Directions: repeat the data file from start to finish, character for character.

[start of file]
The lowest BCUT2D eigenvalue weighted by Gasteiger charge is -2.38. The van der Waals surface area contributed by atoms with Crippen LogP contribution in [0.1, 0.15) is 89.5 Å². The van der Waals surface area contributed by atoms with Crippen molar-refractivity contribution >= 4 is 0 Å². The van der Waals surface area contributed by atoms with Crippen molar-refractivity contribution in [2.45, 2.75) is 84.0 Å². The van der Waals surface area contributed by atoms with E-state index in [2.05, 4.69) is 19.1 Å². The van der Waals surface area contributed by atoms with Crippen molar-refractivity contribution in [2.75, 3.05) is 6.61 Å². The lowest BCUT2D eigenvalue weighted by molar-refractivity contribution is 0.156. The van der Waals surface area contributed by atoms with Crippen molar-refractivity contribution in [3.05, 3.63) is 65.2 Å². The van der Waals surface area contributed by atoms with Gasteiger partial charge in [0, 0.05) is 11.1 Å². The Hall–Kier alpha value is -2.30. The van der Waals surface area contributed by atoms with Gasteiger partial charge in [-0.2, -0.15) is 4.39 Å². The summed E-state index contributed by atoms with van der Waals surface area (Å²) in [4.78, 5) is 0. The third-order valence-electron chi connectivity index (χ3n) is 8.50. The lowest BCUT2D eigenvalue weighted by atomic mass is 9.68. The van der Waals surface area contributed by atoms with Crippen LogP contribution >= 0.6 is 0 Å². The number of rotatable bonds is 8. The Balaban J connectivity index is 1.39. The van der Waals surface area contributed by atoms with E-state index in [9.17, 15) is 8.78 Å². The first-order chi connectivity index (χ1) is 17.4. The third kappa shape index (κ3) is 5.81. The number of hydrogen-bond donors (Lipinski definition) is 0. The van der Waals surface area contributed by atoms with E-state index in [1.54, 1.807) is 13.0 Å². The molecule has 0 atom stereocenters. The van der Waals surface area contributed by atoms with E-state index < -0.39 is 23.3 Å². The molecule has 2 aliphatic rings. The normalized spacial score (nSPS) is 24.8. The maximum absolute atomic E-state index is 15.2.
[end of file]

The lowest BCUT2D eigenvalue weighted by Gasteiger charge is -2.38. The van der Waals surface area contributed by atoms with Crippen LogP contribution in [0.1, 0.15) is 89.5 Å². The van der Waals surface area contributed by atoms with Crippen molar-refractivity contribution >= 4 is 0 Å². The van der Waals surface area contributed by atoms with Crippen molar-refractivity contribution in [2.45, 2.75) is 84.0 Å². The van der Waals surface area contributed by atoms with E-state index in [2.05, 4.69) is 19.1 Å². The van der Waals surface area contributed by atoms with Crippen molar-refractivity contribution in [2.75, 3.05) is 6.61 Å². The lowest BCUT2D eigenvalue weighted by molar-refractivity contribution is 0.156. The van der Waals surface area contributed by atoms with Crippen molar-refractivity contribution in [3.05, 3.63) is 65.2 Å². The van der Waals surface area contributed by atoms with Gasteiger partial charge in [0, 0.05) is 11.1 Å². The Hall–Kier alpha value is -2.30. The van der Waals surface area contributed by atoms with Gasteiger partial charge in [-0.2, -0.15) is 4.39 Å². The summed E-state index contributed by atoms with van der Waals surface area (Å²) in [4.78, 5) is 0. The third-order valence-electron chi connectivity index (χ3n) is 8.50. The lowest BCUT2D eigenvalue weighted by atomic mass is 9.68. The van der Waals surface area contributed by atoms with Crippen LogP contribution >= 0.6 is 0 Å². The number of rotatable bonds is 8. The Balaban J connectivity index is 1.39. The van der Waals surface area contributed by atoms with E-state index in [9.17, 15) is 8.78 Å². The first-order chi connectivity index (χ1) is 17.4. The third kappa shape index (κ3) is 5.81. The number of hydrogen-bond donors (Lipinski definition) is 0. The van der Waals surface area contributed by atoms with E-state index in [1.54, 1.807) is 13.0 Å². The molecule has 0 atom stereocenters. The van der Waals surface area contributed by atoms with E-state index < -0.39 is 23.3 Å². The molecule has 2 aliphatic rings. The normalized spacial score (nSPS) is 24.8. The maximum absolute atomic E-state index is 15.2.